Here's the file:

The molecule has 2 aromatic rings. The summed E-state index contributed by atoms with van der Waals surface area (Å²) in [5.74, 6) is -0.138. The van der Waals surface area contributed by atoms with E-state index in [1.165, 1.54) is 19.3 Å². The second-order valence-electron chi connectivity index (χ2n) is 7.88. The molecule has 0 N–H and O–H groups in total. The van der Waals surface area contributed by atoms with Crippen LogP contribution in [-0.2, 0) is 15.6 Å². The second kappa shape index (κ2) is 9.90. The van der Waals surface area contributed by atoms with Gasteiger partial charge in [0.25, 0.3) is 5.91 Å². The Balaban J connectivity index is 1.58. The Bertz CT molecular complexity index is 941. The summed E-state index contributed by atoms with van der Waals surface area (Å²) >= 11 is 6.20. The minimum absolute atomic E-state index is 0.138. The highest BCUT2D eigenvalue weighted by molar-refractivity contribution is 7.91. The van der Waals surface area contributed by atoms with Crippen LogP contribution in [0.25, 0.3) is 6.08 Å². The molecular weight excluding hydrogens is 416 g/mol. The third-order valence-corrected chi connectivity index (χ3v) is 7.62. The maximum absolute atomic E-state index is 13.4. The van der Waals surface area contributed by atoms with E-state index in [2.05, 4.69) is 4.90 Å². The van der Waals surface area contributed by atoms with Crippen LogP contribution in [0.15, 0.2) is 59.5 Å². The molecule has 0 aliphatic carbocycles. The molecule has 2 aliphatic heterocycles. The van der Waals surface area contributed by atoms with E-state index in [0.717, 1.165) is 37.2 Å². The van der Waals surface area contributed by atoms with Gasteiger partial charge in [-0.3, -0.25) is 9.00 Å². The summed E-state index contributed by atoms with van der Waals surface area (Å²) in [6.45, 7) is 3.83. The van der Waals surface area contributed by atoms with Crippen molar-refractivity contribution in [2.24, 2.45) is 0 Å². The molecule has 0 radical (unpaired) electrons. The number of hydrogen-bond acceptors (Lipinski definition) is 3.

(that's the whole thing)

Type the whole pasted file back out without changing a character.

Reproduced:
The molecule has 2 aromatic rings. The summed E-state index contributed by atoms with van der Waals surface area (Å²) in [5.74, 6) is -0.138. The van der Waals surface area contributed by atoms with E-state index in [1.165, 1.54) is 19.3 Å². The second-order valence-electron chi connectivity index (χ2n) is 7.88. The molecule has 0 N–H and O–H groups in total. The van der Waals surface area contributed by atoms with Crippen LogP contribution in [-0.2, 0) is 15.6 Å². The second kappa shape index (κ2) is 9.90. The van der Waals surface area contributed by atoms with Gasteiger partial charge in [0.25, 0.3) is 5.91 Å². The Balaban J connectivity index is 1.58. The Bertz CT molecular complexity index is 941. The summed E-state index contributed by atoms with van der Waals surface area (Å²) >= 11 is 6.20. The minimum absolute atomic E-state index is 0.138. The highest BCUT2D eigenvalue weighted by molar-refractivity contribution is 7.91. The van der Waals surface area contributed by atoms with Crippen LogP contribution in [0.25, 0.3) is 6.08 Å². The molecular weight excluding hydrogens is 416 g/mol. The third-order valence-corrected chi connectivity index (χ3v) is 7.62. The maximum absolute atomic E-state index is 13.4. The van der Waals surface area contributed by atoms with E-state index in [2.05, 4.69) is 4.90 Å². The van der Waals surface area contributed by atoms with Crippen LogP contribution in [0.15, 0.2) is 59.5 Å². The molecule has 0 aliphatic carbocycles. The molecule has 2 aliphatic heterocycles. The van der Waals surface area contributed by atoms with E-state index in [0.717, 1.165) is 37.2 Å². The van der Waals surface area contributed by atoms with Gasteiger partial charge in [-0.3, -0.25) is 9.00 Å². The summed E-state index contributed by atoms with van der Waals surface area (Å²) in [6.45, 7) is 3.83. The van der Waals surface area contributed by atoms with Crippen molar-refractivity contribution in [2.24, 2.45) is 0 Å². The molecule has 0 radical (unpaired) electrons. The number of hydrogen-bond acceptors (Lipinski definition) is 3.